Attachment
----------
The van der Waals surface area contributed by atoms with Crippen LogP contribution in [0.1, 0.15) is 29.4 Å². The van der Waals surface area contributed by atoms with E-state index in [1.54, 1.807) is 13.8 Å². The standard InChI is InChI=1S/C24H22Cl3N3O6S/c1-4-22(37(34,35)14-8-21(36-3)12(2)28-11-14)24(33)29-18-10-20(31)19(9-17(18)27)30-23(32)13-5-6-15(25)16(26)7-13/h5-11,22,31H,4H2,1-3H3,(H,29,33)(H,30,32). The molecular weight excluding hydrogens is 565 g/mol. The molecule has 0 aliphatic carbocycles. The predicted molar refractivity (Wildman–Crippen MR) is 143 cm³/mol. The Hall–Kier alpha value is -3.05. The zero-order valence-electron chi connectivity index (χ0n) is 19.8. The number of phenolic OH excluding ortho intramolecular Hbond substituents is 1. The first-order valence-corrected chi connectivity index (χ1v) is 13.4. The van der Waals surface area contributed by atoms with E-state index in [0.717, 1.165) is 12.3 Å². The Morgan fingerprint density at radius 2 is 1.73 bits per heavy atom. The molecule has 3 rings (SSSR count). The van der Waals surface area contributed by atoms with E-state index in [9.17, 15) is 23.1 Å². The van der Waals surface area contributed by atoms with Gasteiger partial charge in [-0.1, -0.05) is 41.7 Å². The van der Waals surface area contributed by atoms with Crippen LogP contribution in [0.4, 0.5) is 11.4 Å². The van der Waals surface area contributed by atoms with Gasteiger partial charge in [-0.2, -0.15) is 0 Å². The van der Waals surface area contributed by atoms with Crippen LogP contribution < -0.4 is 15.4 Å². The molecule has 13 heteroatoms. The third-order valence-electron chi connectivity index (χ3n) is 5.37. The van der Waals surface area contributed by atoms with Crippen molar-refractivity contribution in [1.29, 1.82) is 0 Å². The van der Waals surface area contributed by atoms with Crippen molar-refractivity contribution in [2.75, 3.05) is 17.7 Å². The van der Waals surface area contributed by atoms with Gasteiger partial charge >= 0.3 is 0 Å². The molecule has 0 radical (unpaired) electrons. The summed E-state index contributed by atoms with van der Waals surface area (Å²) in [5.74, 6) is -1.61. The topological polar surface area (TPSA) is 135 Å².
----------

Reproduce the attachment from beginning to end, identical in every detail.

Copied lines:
The van der Waals surface area contributed by atoms with Crippen LogP contribution in [0.1, 0.15) is 29.4 Å². The van der Waals surface area contributed by atoms with E-state index in [1.54, 1.807) is 13.8 Å². The standard InChI is InChI=1S/C24H22Cl3N3O6S/c1-4-22(37(34,35)14-8-21(36-3)12(2)28-11-14)24(33)29-18-10-20(31)19(9-17(18)27)30-23(32)13-5-6-15(25)16(26)7-13/h5-11,22,31H,4H2,1-3H3,(H,29,33)(H,30,32). The molecular weight excluding hydrogens is 565 g/mol. The molecule has 0 aliphatic carbocycles. The predicted molar refractivity (Wildman–Crippen MR) is 143 cm³/mol. The Hall–Kier alpha value is -3.05. The zero-order valence-electron chi connectivity index (χ0n) is 19.8. The number of phenolic OH excluding ortho intramolecular Hbond substituents is 1. The first-order valence-corrected chi connectivity index (χ1v) is 13.4. The van der Waals surface area contributed by atoms with E-state index in [0.717, 1.165) is 12.3 Å². The Morgan fingerprint density at radius 2 is 1.73 bits per heavy atom. The molecule has 3 rings (SSSR count). The van der Waals surface area contributed by atoms with E-state index in [9.17, 15) is 23.1 Å². The van der Waals surface area contributed by atoms with Gasteiger partial charge in [-0.1, -0.05) is 41.7 Å². The van der Waals surface area contributed by atoms with Crippen LogP contribution in [0.4, 0.5) is 11.4 Å². The van der Waals surface area contributed by atoms with Gasteiger partial charge in [-0.2, -0.15) is 0 Å². The van der Waals surface area contributed by atoms with Crippen LogP contribution < -0.4 is 15.4 Å². The molecule has 13 heteroatoms. The third-order valence-electron chi connectivity index (χ3n) is 5.37. The van der Waals surface area contributed by atoms with Crippen molar-refractivity contribution in [1.29, 1.82) is 0 Å². The van der Waals surface area contributed by atoms with Crippen molar-refractivity contribution in [2.75, 3.05) is 17.7 Å². The van der Waals surface area contributed by atoms with Gasteiger partial charge >= 0.3 is 0 Å². The molecule has 0 radical (unpaired) electrons. The summed E-state index contributed by atoms with van der Waals surface area (Å²) in [5.74, 6) is -1.61. The topological polar surface area (TPSA) is 135 Å².